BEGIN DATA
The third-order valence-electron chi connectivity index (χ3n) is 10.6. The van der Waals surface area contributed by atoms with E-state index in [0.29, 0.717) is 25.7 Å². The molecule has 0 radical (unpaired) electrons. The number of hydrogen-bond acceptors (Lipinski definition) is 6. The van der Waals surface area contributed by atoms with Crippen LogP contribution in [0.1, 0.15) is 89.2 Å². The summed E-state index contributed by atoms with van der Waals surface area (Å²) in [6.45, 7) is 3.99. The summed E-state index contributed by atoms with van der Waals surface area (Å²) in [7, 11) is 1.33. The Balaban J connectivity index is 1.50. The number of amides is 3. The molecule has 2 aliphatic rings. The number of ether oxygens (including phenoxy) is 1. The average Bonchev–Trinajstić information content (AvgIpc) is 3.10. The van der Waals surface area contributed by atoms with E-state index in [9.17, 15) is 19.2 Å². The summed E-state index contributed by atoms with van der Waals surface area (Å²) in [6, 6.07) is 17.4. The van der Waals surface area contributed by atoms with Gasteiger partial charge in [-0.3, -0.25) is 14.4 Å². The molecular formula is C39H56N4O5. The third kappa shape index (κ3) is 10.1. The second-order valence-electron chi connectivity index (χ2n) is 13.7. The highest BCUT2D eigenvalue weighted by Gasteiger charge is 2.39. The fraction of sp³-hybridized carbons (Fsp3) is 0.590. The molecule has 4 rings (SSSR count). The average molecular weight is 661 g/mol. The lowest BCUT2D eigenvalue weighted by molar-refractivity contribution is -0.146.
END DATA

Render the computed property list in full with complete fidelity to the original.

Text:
The third-order valence-electron chi connectivity index (χ3n) is 10.6. The van der Waals surface area contributed by atoms with E-state index in [0.29, 0.717) is 25.7 Å². The molecule has 0 radical (unpaired) electrons. The number of hydrogen-bond acceptors (Lipinski definition) is 6. The van der Waals surface area contributed by atoms with Crippen LogP contribution in [0.1, 0.15) is 89.2 Å². The summed E-state index contributed by atoms with van der Waals surface area (Å²) in [6.45, 7) is 3.99. The summed E-state index contributed by atoms with van der Waals surface area (Å²) in [7, 11) is 1.33. The Balaban J connectivity index is 1.50. The number of amides is 3. The molecule has 2 aliphatic rings. The number of ether oxygens (including phenoxy) is 1. The average Bonchev–Trinajstić information content (AvgIpc) is 3.10. The van der Waals surface area contributed by atoms with E-state index in [9.17, 15) is 19.2 Å². The summed E-state index contributed by atoms with van der Waals surface area (Å²) in [6, 6.07) is 17.4. The van der Waals surface area contributed by atoms with Gasteiger partial charge in [-0.3, -0.25) is 14.4 Å². The molecular formula is C39H56N4O5. The third kappa shape index (κ3) is 10.1. The second-order valence-electron chi connectivity index (χ2n) is 13.7. The highest BCUT2D eigenvalue weighted by Gasteiger charge is 2.39. The fraction of sp³-hybridized carbons (Fsp3) is 0.590. The molecule has 4 rings (SSSR count). The average molecular weight is 661 g/mol. The lowest BCUT2D eigenvalue weighted by molar-refractivity contribution is -0.146.